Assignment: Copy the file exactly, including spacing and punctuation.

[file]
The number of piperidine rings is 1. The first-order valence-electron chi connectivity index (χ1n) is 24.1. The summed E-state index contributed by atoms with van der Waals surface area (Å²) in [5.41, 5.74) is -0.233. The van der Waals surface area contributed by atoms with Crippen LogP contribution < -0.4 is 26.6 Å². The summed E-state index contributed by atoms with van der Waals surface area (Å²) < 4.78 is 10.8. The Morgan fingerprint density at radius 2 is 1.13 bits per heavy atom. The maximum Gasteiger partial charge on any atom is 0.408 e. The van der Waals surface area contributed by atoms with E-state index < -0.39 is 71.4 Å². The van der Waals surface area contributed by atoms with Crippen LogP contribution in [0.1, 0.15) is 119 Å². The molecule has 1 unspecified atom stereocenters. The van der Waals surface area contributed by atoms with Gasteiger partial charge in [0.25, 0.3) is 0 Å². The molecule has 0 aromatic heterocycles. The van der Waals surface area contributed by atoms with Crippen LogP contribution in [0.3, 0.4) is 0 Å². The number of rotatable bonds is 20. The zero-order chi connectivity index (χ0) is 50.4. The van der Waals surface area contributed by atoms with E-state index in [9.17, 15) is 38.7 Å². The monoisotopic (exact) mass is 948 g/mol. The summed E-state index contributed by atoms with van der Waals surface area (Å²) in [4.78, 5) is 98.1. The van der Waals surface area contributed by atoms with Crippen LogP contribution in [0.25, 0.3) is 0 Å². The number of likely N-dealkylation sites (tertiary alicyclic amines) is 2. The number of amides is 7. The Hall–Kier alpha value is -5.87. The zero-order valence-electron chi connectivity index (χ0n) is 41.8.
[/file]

The number of piperidine rings is 1. The first-order valence-electron chi connectivity index (χ1n) is 24.1. The summed E-state index contributed by atoms with van der Waals surface area (Å²) in [5.41, 5.74) is -0.233. The van der Waals surface area contributed by atoms with Crippen LogP contribution < -0.4 is 26.6 Å². The summed E-state index contributed by atoms with van der Waals surface area (Å²) < 4.78 is 10.8. The Morgan fingerprint density at radius 2 is 1.13 bits per heavy atom. The maximum Gasteiger partial charge on any atom is 0.408 e. The van der Waals surface area contributed by atoms with E-state index < -0.39 is 71.4 Å². The van der Waals surface area contributed by atoms with Crippen LogP contribution in [0.1, 0.15) is 119 Å². The molecule has 1 unspecified atom stereocenters. The van der Waals surface area contributed by atoms with Gasteiger partial charge in [0.25, 0.3) is 0 Å². The molecule has 0 aromatic heterocycles. The van der Waals surface area contributed by atoms with Crippen LogP contribution in [0.3, 0.4) is 0 Å². The number of rotatable bonds is 20. The zero-order chi connectivity index (χ0) is 50.4. The van der Waals surface area contributed by atoms with E-state index in [9.17, 15) is 38.7 Å². The monoisotopic (exact) mass is 948 g/mol. The summed E-state index contributed by atoms with van der Waals surface area (Å²) in [4.78, 5) is 98.1. The van der Waals surface area contributed by atoms with Crippen LogP contribution in [0.25, 0.3) is 0 Å². The number of likely N-dealkylation sites (tertiary alicyclic amines) is 2. The number of amides is 7. The Hall–Kier alpha value is -5.87. The zero-order valence-electron chi connectivity index (χ0n) is 41.8.